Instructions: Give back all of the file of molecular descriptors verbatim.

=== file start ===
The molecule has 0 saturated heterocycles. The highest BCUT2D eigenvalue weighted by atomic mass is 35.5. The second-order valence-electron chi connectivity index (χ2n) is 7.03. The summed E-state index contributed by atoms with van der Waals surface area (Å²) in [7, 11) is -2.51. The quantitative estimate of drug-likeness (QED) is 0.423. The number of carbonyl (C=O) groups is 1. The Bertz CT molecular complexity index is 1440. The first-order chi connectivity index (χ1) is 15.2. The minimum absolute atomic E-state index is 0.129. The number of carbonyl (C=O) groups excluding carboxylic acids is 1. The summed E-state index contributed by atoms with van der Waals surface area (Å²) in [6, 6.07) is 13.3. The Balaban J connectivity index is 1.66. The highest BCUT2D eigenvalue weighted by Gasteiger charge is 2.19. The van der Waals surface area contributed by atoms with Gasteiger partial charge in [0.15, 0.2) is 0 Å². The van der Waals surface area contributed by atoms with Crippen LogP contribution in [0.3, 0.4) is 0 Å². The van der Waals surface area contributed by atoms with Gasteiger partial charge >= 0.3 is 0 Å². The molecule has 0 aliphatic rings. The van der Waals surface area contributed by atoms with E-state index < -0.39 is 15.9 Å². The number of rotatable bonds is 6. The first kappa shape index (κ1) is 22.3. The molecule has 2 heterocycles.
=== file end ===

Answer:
The molecule has 0 saturated heterocycles. The highest BCUT2D eigenvalue weighted by atomic mass is 35.5. The second-order valence-electron chi connectivity index (χ2n) is 7.03. The summed E-state index contributed by atoms with van der Waals surface area (Å²) in [7, 11) is -2.51. The quantitative estimate of drug-likeness (QED) is 0.423. The number of carbonyl (C=O) groups is 1. The Bertz CT molecular complexity index is 1440. The first-order chi connectivity index (χ1) is 15.2. The minimum absolute atomic E-state index is 0.129. The number of carbonyl (C=O) groups excluding carboxylic acids is 1. The summed E-state index contributed by atoms with van der Waals surface area (Å²) in [6, 6.07) is 13.3. The Balaban J connectivity index is 1.66. The highest BCUT2D eigenvalue weighted by Gasteiger charge is 2.19. The van der Waals surface area contributed by atoms with Gasteiger partial charge in [0.15, 0.2) is 0 Å². The van der Waals surface area contributed by atoms with Crippen LogP contribution in [0.3, 0.4) is 0 Å². The van der Waals surface area contributed by atoms with Gasteiger partial charge >= 0.3 is 0 Å². The molecule has 0 aliphatic rings. The van der Waals surface area contributed by atoms with E-state index < -0.39 is 15.9 Å². The number of rotatable bonds is 6. The first kappa shape index (κ1) is 22.3. The molecule has 2 heterocycles.